Tuesday, February 14, 2006

Is it My Turn?

What is this thing called, anyway?

This is an old argument that goes back to roleplaying, second only to the confusion about the word "level".

The four most popular appear to be "turn", "round", "action", and "phase". There is no guarantee that anyone will use these words in the way you want them to be used. You could have several phases within a turn, or several turns within a phase.

Take two actions on your turn. Or is it three turns per round? Or three rounds per turn?

Does "round" imply that everyone gets a turn, and "turn" imply that only one person gets a turn?

Games and turns

Most games consist of a number of ... let's call 'em "turns" for now. However, not all do. A simple game of Pit is one turn for all players. In fact, you could say that there are no turns at all.

In games with turns you may have a fixed number of turns or a variable number, or both. A number of games now have the "until someone wins or N turns maximum" rule, which is a neat way of preventing a game from dragging on. Or dealing with a flawed game design.

Turn equality

In some games, each player has the same capabilities on their turn as every other player. Chess is a good example. One turn, one piece.

In other games, players may have unequal turns. On my turn I may be able to do X, Y, and Z, but on your turn you can only P and Q. This is usually due to having been assigned a certain role in the game, such as the Traitor in Shadows over Camelot, or the judge in Apples to Apples. In Cosmic Encounter it could be due to a variable player power.

Turn subdivisions

Sometimes it is hard to define what a turn consists of. In Apples to Apples, is a turn "each person gets to be the judge", or is it "one person judges and the other players play a card"? Is that one round with a number of turns?

Some games explicitly have unfairly balanced positions. They may say that multiple games are played with each player getting a chance to have a certain advantage or disadvantage. Is that one game with multiple turns, or multiple games?

And when dividing turns, you can end up with several types of divisions.


ASL is a classic example of this, as is Puerto Rico, Civilization, and so on. On each turn you do A and then B and then C, or you may be able to do A, B, and C in any order on your turn.

Action points

Tikal and Torres are famous examples, but so is Princes of Florence. There is no guarantee in any game that all people have the same number of points on each turn. In Goa, for example, some players earn additional action points through the auctions or other means.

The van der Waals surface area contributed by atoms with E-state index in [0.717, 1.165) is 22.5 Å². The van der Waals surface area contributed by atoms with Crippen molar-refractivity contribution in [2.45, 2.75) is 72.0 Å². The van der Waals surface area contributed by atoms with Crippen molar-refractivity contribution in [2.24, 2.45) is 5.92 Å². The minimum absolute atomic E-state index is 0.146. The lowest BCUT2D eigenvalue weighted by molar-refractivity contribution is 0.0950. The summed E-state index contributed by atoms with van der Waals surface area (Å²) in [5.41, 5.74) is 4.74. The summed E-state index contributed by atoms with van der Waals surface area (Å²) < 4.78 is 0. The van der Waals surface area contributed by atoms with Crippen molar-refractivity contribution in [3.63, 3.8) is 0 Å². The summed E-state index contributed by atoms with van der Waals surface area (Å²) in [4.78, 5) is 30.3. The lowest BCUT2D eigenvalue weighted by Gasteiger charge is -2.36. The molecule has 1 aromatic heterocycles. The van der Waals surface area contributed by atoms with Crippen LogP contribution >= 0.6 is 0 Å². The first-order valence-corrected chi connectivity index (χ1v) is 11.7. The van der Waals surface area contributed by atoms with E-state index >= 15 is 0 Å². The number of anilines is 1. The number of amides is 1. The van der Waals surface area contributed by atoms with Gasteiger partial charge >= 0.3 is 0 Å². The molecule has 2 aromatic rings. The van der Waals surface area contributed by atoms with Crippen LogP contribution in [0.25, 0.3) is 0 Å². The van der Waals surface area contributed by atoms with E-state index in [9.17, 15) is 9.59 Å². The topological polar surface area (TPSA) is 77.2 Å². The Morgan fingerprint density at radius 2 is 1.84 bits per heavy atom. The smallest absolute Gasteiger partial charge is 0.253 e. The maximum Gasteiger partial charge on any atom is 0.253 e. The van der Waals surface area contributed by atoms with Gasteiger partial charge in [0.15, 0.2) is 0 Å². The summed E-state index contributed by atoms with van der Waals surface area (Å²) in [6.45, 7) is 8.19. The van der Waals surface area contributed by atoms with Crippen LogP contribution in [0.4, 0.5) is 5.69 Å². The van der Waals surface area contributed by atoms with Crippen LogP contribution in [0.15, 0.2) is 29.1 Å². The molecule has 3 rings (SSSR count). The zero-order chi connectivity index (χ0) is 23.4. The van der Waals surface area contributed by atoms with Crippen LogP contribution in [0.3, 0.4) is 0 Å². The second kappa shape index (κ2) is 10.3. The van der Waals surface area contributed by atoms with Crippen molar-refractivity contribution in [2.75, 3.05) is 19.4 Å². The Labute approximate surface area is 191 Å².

Maybe in any game with resources, such as money or acquired cards, you can look at your holdings as action points. E.g. in Settlers of Catan you might have three wood action points, two brick action points, and a wheat action point. You get to play as many actions as you want or can by spending these points, or you can hold them over to the next round. In Power Grid you have as many actions as your money allows.

Sometimes they can be saved from one turn to the next, and sometimes action points are inherently variable (roll a die each round to see how many times you can play).

Task list

Similar to phases, you may have the opportunity to do certain things a certain number of times. For example, in Magic the Gathering you draw once, may attack once, may play a land once, and may play other cards multiple times.

Like action points, the game can make the available tasks variable or let you save them from one turn to the next.

Timed turns

A favorite of party games. In an odd contrast, also a favorite of tournament strategy games which give you an allotment of time you have to use for the entire game, such as Chess or Scrabble.

So there's more in common between Chess and Time's Up than you thought.

Turn Order

How do you take turns?

Simultaneous turns

Pit. Icehouse. Anagrams. Any game where all player's turns are simultaneous. Unless we're talking about sports, these games are usually loud and highly chaotic. Sports are less chaotic, but just as loud.

Responsive simultaneous turns

This would be any game where one player, or group of players, acts and then the other players act. Zendo is an example, where each player sets up a figure, then one player judges, and then this repeats. Or where teams take turns asking each other questions.